The apparent contradiction between high estimates of the probability of the existence of extraterrestrial civilizations and the lack of evidence for such civilizations, is known as the Fermi paradox.
Cosmic pluralism, the plurality of worlds, or simply pluralism, describes the philosophical belief in numerous "worlds" in addition to Earth, which might harbor extraterrestrial life. Before the development of the heliocentric theory and a recognition that our Sun is just one of many stars, the notion of pluralism was largely mythological and philosophical. With the scientific and Copernican revolutions, and later, during the Enlightenment, cosmic pluralism became a mainstream notion, supported by the likes of Bernard le Bovier de Fontenelle in his 1686 work Entretiens sur la pluralité des mondes. Pluralism was also championed by philosophers such as John Locke, Giordano Bruno and astronomers such as William Herschel. The astronomer Camille Flammarion promoted the notion of cosmic pluralism in his 1862 book La pluralité des mondes habités. None of these notions of pluralism were based on any specific observation or scientific information.
Early modern period
There was a dramatic shift in thinking initiated by the invention of the telescope and the Copernican assault on geocentric cosmology. Once it became clear that Earth was merely one planet amongst countless bodies in the universe, the theory of extraterrestrial life started to become a topic in the scientific community. The best known early-modern proponent of such ideas was the Italian philosopher Giordano Bruno, who argued in the 16th century for an infinite universe in which every star is surrounded by its own planetary system. Bruno wrote that other worlds "have no less virtue nor a nature different to that of our earth" and, like Earth, "contain animals and inhabitants".
In the early 17th century, the Czech astronomer Anton Maria Schyrleus of Rheita mused that "if Jupiter has (...) inhabitants (...) they must be larger and more beautiful than the inhabitants of Earth, in proportion to the [characteristics] of the two spheres".
In Baroque literature such as The Other World: The Societies and Governments of the Moon by Cyrano de Bergerac, extraterrestrial societies are presented as humoristic or ironic parodies of earthly society. The didactic poet Henry More took up the classical theme of the Greek Democritus in "Democritus Platonissans, or an Essay Upon the Infinity of Worlds" (1647). In "The Creation: a Philosophical Poem in Seven Books" (1712), Sir Richard Blackmore observed: "We may pronounce each orb sustains a race / Of living things adapted to the place". With the new relative viewpoint that the Copernican revolution had wrought, he suggested "our world's sunne / Becomes a starre elsewhere". Fontanelle's "Conversations on the Plurality of Worlds" (translated into English in 1686) offered similar excursions on the possibility of extraterrestrial life, expanding, rather than denying, the creative sphere of a Maker.
The possibility of extraterrestrials remained a widespread speculation as scientific discovery accelerated. William Herschel, the discoverer of Uranus, was one of many 18th–19th-century astronomers who believed that the Solar System is populated by alien life. Other luminaries of the period who championed "cosmic pluralism" included Immanuel Kant and Benjamin Franklin. At the height of the Enlightenment, even the Sun and Moon were considered candidates for extraterrestrial inhabitants.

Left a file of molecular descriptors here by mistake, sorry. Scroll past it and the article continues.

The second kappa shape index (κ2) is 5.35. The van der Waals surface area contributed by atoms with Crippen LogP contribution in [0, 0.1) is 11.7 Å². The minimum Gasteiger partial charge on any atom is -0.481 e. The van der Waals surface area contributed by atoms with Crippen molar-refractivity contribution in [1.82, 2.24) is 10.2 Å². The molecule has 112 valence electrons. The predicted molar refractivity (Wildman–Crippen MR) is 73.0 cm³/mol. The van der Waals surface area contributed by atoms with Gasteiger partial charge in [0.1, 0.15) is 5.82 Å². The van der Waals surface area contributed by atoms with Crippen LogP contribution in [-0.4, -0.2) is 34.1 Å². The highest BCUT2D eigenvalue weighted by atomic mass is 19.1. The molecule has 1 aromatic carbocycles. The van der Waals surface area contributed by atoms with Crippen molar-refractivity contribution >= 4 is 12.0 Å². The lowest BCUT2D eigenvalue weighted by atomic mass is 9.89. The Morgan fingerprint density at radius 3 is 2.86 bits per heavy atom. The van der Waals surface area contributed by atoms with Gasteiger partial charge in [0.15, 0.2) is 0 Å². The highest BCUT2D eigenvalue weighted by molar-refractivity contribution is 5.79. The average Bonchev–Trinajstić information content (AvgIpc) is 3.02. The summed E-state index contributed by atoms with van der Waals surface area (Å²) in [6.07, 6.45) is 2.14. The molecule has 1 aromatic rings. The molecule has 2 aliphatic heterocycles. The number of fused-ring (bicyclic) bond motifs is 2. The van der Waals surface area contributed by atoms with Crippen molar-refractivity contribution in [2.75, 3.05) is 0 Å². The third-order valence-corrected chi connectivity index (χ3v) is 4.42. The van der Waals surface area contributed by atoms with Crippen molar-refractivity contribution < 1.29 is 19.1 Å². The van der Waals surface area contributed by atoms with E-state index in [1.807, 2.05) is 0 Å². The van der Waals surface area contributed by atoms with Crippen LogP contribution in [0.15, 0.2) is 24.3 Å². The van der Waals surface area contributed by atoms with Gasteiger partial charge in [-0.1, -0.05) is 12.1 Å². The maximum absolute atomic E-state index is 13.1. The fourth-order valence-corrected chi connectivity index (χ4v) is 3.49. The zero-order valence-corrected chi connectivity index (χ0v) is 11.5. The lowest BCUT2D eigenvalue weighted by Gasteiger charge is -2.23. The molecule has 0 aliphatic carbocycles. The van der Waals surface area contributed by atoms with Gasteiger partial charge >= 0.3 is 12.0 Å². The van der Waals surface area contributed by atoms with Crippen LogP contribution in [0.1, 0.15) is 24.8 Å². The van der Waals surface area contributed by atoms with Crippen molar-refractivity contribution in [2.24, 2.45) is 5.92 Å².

Speculation about life on Mars increased in the late 19th century, following telescopic observation of apparent Martian canal—which soon, however, turned out to be optical illusions. Despite this, in 1895, American astronomer Percival Lowell published his book Mars, followed by Mars and its Canals in 1906, proposing that the canals were the work of a long-gone civilization. This idea led British writer H. G. Wells to write the novel The War of the Worlds in 1897, telling of an invasion by aliens from Mars who were fleeing the planet's desiccation.
Spectroscopic analysis of Mars's atmosphere began in earnest in 1894, when U.S. astronomer William Wallace Campbell showed that neither water nor oxygen was present in the Martian atmosphere. By 1909 better telescopes and the best perihelic opposition of Mars since 1877 conclusively put an end to the canal hypothesis.
The science fiction genre, although not so named during the time, developed during the late 19th century. Jules Verne's Around the Moon (1870) features a discussion of the possibility of life on the Moon, but with the conclusion that it is barren. Stories involving extraterrestrials are found in e.g. Garrett P. Serviss's Edison's Conquest of Mars (1898), an unauthorized sequel to The War of the Worlds by H. G. Wells was published in 1897 which stands at the beginning of the popular idea of the "Martian invasion" of Earth prominent in 20th-century pop culture.
Most unidentified flying objects or UFO sightings can be readily explained as sightings of Earth-based aircraft, known astronomical objects, or as hoaxes. Nonetheless, a certain fraction of the public believe that UFOs might actually be of extraterrestrial origin, and, indeed, the notion has had influence on popular culture.
The possibility of extraterrestrial life on the Moon was ruled out in the 1960s, and during the 1970s it became clear that most of the other bodies of the Solar System do not harbor highly developed life, although the question of primitive life on bodies in the Solar System remains an open question.